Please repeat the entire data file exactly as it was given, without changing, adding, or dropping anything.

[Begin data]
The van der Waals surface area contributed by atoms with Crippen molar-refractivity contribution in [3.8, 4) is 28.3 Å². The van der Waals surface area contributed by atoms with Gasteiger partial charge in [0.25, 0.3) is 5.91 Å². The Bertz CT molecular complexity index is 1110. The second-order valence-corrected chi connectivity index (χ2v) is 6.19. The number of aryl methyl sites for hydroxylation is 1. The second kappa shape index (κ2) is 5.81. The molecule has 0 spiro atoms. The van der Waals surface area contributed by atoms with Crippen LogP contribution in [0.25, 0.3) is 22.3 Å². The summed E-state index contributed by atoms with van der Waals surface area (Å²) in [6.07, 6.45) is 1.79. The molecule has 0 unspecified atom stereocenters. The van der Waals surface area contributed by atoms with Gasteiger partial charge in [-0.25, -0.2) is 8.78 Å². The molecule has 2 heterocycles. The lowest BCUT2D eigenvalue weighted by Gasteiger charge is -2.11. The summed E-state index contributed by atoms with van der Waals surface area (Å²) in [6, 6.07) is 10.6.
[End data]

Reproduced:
The van der Waals surface area contributed by atoms with Crippen molar-refractivity contribution in [3.8, 4) is 28.3 Å². The van der Waals surface area contributed by atoms with Gasteiger partial charge in [0.25, 0.3) is 5.91 Å². The Bertz CT molecular complexity index is 1110. The second-order valence-corrected chi connectivity index (χ2v) is 6.19. The number of aryl methyl sites for hydroxylation is 1. The second kappa shape index (κ2) is 5.81. The molecule has 0 spiro atoms. The van der Waals surface area contributed by atoms with Crippen LogP contribution in [0.25, 0.3) is 22.3 Å². The summed E-state index contributed by atoms with van der Waals surface area (Å²) in [6.07, 6.45) is 1.79. The molecule has 0 unspecified atom stereocenters. The van der Waals surface area contributed by atoms with Gasteiger partial charge in [-0.25, -0.2) is 8.78 Å². The molecule has 2 heterocycles. The lowest BCUT2D eigenvalue weighted by Gasteiger charge is -2.11. The summed E-state index contributed by atoms with van der Waals surface area (Å²) in [6, 6.07) is 10.6.